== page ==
1830 – 1892
Rev. McAllister left one of the most detailed accounts of the storm:
August 10, 1856
“On Sunday, Aug. 10, the weather got worse and by noon, it was dark outside with rain coming in torrents. The noon meal was served as usual but there was no talking at the table. “For while we all had a certain measure of misgiving, no one was yet willing to give expression to his fears.”
Everyone sat and ate dinner as normal, but they all knew something tragic was going to occur.
“At 3 p.m. the wind was howling. Lightning illuminated the sky and thunder rocked the island to its core. He likened it to the sound of distant guns. “We were shut up with no possibility of flight, on a narrow neck of land with two unbounded seas. In a strife of the elements like this, there would have been disaster even in midland; here on this sea-grit sand-bank it would be tame to say that we were in extreme jeopardy.”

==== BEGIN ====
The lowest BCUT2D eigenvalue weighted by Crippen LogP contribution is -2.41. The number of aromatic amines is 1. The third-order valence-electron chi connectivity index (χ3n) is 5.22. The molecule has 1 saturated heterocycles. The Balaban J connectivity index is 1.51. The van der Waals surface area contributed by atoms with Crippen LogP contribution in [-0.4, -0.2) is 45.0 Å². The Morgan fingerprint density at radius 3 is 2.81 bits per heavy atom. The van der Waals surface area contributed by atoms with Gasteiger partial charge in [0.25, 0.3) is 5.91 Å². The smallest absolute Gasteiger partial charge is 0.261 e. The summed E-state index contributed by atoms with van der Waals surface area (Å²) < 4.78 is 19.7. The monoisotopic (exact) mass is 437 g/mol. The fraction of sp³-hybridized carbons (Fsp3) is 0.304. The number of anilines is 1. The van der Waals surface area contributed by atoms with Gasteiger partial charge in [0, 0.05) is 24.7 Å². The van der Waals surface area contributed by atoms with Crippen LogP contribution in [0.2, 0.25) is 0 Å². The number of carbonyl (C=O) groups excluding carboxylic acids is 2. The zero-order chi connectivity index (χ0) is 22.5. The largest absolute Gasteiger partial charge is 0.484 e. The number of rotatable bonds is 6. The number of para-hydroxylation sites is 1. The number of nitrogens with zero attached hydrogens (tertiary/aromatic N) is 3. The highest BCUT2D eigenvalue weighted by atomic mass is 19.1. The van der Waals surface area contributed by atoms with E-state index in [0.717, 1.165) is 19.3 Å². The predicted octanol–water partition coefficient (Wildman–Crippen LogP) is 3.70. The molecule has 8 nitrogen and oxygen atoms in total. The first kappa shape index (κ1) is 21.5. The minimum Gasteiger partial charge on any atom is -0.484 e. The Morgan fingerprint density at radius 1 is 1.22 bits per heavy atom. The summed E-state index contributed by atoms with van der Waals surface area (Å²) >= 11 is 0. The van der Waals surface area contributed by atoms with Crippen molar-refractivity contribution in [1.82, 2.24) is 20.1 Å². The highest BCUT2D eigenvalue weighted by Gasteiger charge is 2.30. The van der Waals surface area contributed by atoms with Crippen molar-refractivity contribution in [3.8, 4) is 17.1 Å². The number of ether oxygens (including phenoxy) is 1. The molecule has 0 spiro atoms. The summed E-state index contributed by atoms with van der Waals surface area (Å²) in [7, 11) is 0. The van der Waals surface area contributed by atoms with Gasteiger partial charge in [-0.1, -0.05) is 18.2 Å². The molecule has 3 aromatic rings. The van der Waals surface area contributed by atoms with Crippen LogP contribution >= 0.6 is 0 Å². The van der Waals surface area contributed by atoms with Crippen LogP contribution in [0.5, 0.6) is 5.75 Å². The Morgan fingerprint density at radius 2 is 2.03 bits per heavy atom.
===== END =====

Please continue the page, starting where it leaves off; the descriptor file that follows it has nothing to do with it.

At this point, the weather was horrific and no one had a way to escape it. McAllister describes it as…”on a narrow neck of land with two unbounded seas…”
Then the water stopped rising and stabilized for what Rev. McAllister said seemed like forever. “To my excited imagination it seemed that the elements were sitting in solemn council and engaged in debate as to what should be done with us.”
Then the water level started to fall. It was as if “the angel of the waters brought a reprieve from the high court of Heaven, and with a shout which echoed throughout the dark, unfathomed caves of oceans commanded the release of the prisoners.”
In 1862, McAllister traveled two thousand miles in a buggy on a missionary tour of the South.